3. Bug Report (preview here): With this template, create an issue report that can help others repair something that is currently broken. This can be used for reporting errors like typos and broken links. The issue template will automatically be rendered in the comment section of the new issue page, so all you need to do is edit the "Lorem ipsum" sections.

Issue labels

The list of labels for current issues can be found here and includes:

  • approval-request When a bug or minor changes have been made, contributors can label their PR along with "bug fixed".

  • binderhub These issues relate to documentation and resources around building a BinderHub.

  • book-build These issues are related to the build of the book using Jupyter-book. They are also related to the-turing-way book repo.

  • book-dash-feb20 These are to be used on issues and PR during/for the book dash in Feb 2020.

  • book-dash-ldn19 These are issues related to contributions made during the London Book Dash in 2019.

  • book-dash-mcr19 These are issues related to contributions made during the Manchester Book Dash in 2019.

  • Bug These issues are reporting a problem or a mistake in the project.

    The more details you can provide the better! If you know how to fix the bug, please open an issue first and then submit a pull request

  • bug-fixed These are bugs that have been fixed and only need approval.

  • collaboration-book These issues relate to the content of the collaboration book.

  • Comms These issues discuss how we as a project interact with other initiatives.

  • communication-book These issues relate to the content of the communication book.

  • Community These issues relate to building and supporting the Turing Way community.

    This is all about collaborating, so please let us know how we can best support you as a community member.

  • conflicting-file-error These issues mark issues and pull requests with conflicting files and errors.

  • dependencies These issues relate to pull requests that update a dependency file.

  • Enhancement These issues are suggesting new features that can be added to the project.

    If you want to ask for something new, please try to make sure that your request is distinct from any others that are already in the queue (or part of The Turing Way). If you find one that's similar but there are subtle differences please reference the other enhancement in your issue.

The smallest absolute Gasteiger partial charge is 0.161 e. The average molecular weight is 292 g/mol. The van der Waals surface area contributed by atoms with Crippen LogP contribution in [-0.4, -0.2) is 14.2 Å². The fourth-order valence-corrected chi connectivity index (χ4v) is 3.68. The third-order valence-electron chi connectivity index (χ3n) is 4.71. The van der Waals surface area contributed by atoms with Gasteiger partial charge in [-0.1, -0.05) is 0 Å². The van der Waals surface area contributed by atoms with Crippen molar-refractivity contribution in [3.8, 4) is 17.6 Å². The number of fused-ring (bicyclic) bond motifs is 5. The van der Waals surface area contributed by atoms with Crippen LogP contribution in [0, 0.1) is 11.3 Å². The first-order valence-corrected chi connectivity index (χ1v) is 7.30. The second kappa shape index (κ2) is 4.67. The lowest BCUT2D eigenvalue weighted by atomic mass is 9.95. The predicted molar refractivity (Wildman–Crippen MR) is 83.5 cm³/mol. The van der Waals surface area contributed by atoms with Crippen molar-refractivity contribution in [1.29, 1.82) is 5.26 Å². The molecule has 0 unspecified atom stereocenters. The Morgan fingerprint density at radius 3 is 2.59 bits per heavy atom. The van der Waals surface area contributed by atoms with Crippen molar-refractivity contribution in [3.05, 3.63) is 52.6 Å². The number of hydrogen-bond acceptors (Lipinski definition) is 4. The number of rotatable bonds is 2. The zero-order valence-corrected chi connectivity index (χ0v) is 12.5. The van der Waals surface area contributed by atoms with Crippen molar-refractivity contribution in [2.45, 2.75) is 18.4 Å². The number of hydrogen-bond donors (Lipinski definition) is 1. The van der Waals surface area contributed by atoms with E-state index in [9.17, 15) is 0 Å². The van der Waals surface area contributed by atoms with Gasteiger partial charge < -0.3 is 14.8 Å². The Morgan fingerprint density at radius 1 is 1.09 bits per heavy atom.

• ethics-book These issues relate to the content of the ethics book.

  • events These issues relate to coordinating workshops, book dashes and any other events.

  • good-first-issue These issues are particularly appropriate if it is your first contribution to The Turing Way, or to GitHub overall.

    If you're not sure about how to go about contributing, these are good places to start. You'll be mentored through the process by the maintainers team. If you're a seasoned contributor, please select a different issue to work from and keep these available for the newer and potentially more anxious team members.

  • help-wanted These issues contain a task that a member of the team has determined we need additional help with.

    If you feel that you can contribute to one of these issues, we especially encourage you to do so!

  • idea-for-discussion These issues can be used for inviting discussion from collaborators or community in general.

  • newsletter These issues contain items that can be added to the newsletter.

  • outreach These issues relate to topics to reach out to the community.

  • good-first-PR-review These pull requests are for the new members of The Turing Way community who want to start with reviewing and approving some simple pull requests.

If you are a new member of The Turing Way and are looking for opportunities to start as a reviewer of contributions made on our Github repository, these pull requests are a great starting point for you. Issues like small modifications, typo errors and minor bug fixes are resolved by these PRs which are easy to review as a beginner.

  • pr-draft These issues relate to draft pull requests.

  • pr-merged These issues relate to pull requests that have been merged.

  • pr-partially-approved These issues relate to pull requests that have been partially approved.

  • pr-reviewed-approved These issues relate to pull requests that have been approved by a reviewer.

  • pr-reviewed-changes-requested These issues relate tp pull requests for which a reviewer has requested changes.

  • pr-unreviewed These issues relate to pull requests that have not been reviewed yet.

  • project-design-book These issues relate to the content of the project design book.

  • project-management We like to model best practice, so The Turing Way itself is managed through these issues. These issues help us to coordinate some logistics.

  • question These issues contain a question that you'd like to have answered.

    There are lots of ways to ask questions but opening an issue is a great way to start a conversation and get your answer.

  • ready-for-merge These issues can be used after approving a pull request to let the author know that they can merge it.

  • reproducibility-book These issues relate to the content of the reproducibility book.

  • research-related-theory These issues relate to the theoretical side of research best practices.

  • review-request These relate to pull requests for urgent review requests, for example, to approve a report, abstract, and newsletter.

  • software-skills These relate to issues and pull requests that may need some software development, design, or troubleshooting skills.

  • Tools These issues discuss the tools we use for collaboration

    If you feel that we should try new tools or some aspects of the collaboration could be improved by using tools, please let us know.